A team of scientists in Australia had been working on developing a vaccine to combat COVID-19, one of the many that are currently in the testing process around the world. And in its pre-clinical tests, before the human trials, they found that the vaccine successfully neutralizes the virus by raising the number of antibodies. 

They observed that the vaccine develops the levels of antibodies to neutralize the SARS-CoV-2 virus, the cause of COVID-19. But even as the human trials are yet to be conducted and thus they cannot guarantee that the vaccine will have the same effect on people who have tested positive for coronavirus, the scientists are happy with the preliminary results. 

"We were particularly pleased that the strength of the antibody response was even better than those observed in samples from COVID-19 recovered patients," said Paul Young, head of the School of Chemistry and Molecular Biosciences at the University of Queensland and co-leader of the project, in a statement.

Keith Chappell, a molecular biologist at the University of Queensland, another co-lead on the project, specializes in vaccine design and shares that what they sought was a "robust package" of data on safety and from preclinical tests. They want to align their findings from their experiments on animals (they expect to have more results by the time June begins) before jumpings to the vaccine’s trials in humans.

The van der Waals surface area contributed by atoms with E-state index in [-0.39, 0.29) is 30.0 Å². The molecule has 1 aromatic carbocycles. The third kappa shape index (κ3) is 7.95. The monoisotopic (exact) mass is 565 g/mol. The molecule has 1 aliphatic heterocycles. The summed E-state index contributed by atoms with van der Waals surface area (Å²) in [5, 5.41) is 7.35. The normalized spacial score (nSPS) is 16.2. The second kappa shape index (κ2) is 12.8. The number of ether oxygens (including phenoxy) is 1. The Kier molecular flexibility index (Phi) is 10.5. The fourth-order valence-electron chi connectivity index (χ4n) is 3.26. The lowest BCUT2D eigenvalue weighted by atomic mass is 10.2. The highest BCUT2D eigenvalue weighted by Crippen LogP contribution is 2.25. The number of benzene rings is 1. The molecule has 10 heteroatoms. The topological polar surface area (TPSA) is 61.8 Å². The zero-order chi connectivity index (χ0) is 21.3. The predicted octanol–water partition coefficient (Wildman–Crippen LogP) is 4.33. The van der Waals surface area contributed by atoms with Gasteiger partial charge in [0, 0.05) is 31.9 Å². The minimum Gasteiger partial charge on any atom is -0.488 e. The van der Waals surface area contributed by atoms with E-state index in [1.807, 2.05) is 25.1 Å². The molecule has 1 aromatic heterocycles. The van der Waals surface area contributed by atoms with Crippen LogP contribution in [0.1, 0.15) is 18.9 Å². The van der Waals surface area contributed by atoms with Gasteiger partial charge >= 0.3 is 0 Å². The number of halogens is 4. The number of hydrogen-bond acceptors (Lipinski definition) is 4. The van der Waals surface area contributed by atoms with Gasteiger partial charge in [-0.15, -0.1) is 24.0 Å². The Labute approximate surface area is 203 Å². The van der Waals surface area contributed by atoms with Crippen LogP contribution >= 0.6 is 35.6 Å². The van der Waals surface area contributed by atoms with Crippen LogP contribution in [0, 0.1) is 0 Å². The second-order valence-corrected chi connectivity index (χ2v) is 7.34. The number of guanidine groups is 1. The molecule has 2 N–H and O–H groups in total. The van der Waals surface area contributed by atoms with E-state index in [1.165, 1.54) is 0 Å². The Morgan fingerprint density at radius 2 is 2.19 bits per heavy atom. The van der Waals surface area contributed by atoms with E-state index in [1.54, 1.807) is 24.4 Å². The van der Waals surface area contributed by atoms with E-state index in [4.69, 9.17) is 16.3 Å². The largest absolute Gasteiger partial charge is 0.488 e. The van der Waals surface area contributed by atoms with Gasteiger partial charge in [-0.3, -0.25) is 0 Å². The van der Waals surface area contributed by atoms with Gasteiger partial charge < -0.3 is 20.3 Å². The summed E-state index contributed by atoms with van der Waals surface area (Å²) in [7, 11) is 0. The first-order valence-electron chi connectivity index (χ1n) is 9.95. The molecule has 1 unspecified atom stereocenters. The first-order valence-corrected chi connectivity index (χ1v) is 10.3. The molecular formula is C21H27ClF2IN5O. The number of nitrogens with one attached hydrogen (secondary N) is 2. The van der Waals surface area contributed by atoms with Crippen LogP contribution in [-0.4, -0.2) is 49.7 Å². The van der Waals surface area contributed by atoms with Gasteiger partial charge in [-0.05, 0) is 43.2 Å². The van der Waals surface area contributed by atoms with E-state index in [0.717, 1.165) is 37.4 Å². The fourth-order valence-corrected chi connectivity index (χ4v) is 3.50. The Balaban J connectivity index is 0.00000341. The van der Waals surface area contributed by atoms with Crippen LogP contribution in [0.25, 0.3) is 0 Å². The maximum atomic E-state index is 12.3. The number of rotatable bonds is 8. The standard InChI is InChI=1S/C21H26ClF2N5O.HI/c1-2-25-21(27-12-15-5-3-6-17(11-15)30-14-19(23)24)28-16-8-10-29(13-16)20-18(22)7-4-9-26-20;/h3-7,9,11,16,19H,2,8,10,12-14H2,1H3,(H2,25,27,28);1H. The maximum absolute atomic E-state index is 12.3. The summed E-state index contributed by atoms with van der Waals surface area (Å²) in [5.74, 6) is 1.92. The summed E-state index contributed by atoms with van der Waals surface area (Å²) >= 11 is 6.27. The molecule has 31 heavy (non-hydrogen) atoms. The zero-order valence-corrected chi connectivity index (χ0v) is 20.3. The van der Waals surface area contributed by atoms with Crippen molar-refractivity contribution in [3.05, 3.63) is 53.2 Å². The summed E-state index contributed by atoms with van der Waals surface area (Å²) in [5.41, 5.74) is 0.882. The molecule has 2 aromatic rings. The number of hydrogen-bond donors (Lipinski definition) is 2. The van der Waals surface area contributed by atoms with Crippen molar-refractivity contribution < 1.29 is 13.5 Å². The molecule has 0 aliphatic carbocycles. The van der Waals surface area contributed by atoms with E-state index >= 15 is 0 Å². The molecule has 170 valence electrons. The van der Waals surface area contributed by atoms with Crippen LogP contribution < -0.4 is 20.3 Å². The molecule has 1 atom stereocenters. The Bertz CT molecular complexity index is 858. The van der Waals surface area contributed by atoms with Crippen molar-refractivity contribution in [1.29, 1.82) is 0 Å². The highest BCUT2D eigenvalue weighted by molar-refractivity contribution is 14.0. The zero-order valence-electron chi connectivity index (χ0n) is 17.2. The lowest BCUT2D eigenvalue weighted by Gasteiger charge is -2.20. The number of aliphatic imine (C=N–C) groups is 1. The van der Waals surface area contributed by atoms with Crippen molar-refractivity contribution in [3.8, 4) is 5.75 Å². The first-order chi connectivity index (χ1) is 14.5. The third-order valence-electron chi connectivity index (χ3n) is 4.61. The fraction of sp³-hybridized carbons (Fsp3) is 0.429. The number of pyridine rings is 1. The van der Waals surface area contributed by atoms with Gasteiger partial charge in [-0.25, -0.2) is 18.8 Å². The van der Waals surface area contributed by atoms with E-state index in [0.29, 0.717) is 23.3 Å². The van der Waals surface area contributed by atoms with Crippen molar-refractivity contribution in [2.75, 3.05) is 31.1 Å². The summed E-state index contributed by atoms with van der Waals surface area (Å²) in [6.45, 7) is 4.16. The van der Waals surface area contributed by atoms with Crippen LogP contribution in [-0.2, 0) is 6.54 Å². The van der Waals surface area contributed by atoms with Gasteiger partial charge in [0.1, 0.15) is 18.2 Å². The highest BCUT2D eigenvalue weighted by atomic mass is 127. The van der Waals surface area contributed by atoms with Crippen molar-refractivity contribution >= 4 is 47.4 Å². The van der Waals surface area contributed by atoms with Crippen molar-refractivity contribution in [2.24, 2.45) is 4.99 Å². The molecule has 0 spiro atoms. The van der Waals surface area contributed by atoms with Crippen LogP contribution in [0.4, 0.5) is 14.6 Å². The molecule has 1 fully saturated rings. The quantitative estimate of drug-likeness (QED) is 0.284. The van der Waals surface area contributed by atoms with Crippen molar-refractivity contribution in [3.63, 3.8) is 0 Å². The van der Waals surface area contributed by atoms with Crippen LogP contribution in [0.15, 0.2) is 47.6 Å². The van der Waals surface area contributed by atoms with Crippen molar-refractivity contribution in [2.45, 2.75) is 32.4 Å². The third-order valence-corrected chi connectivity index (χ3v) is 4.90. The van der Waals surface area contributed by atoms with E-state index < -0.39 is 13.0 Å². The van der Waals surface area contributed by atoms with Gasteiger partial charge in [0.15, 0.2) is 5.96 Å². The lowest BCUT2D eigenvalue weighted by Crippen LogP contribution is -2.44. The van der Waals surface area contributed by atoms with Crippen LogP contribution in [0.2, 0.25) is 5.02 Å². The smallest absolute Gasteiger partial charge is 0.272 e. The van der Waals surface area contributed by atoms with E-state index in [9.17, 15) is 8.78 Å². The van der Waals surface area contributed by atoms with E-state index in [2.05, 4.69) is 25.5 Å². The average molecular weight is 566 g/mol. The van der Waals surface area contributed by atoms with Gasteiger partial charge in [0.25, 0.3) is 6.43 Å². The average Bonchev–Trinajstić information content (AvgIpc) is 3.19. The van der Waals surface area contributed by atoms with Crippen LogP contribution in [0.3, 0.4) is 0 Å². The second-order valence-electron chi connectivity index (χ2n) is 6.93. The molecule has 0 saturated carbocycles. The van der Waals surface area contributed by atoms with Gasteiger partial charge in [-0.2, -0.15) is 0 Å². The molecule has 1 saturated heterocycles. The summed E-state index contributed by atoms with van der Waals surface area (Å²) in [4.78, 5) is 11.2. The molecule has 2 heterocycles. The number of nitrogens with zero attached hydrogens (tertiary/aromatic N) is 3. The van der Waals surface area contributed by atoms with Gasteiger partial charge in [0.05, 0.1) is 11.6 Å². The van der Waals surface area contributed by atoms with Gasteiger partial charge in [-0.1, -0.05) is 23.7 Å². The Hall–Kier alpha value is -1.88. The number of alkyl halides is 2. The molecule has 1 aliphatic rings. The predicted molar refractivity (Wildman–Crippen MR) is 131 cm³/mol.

Kanta Subbarao, of the University of Melbourne's Peter Doherty Institute for Infection and Immunity, was also astonished by the high levels of antibodies produced by the vaccine when she tested samples from the University of Queensland. Subbarao said: "This is a very important finding because similar immune responses with SARS vaccines in animal models were shown to lead to protection from infection."

So, whenever the human trials are conducted, it has been decided that over 1,000 people will be a part of the trial, in which half of them will be given the experimental vaccine. The remaining half will be administered a vaccine for meningitis, after which the number of COVID-19 infections in the control group will be compared with those who were given the vaccine.

Coronavirus COVID-19 Laboratory Test, Cure, Vaccine Andressa Parreiras, Biomedic, and Larissa Vuitika, biologist, work in a laboratory during the extraction of the virus genetic material on March 24, 2020 in Belo Horizonte, Brazil. The Ministry of Health convened The Technological Vaccine Center of the Federal University of Minas Gerais laboratory to conduct research on the coronavirus (COVID-19) in order to diagnose, test and develop a vaccine. According to the Ministry of Health, as of Tuesday, March 24, Brazil has 1.891 confirmed cases of the coronavirus (COVID-19) and at least 34 recorded deceases. Pedro Vilela/Getty Images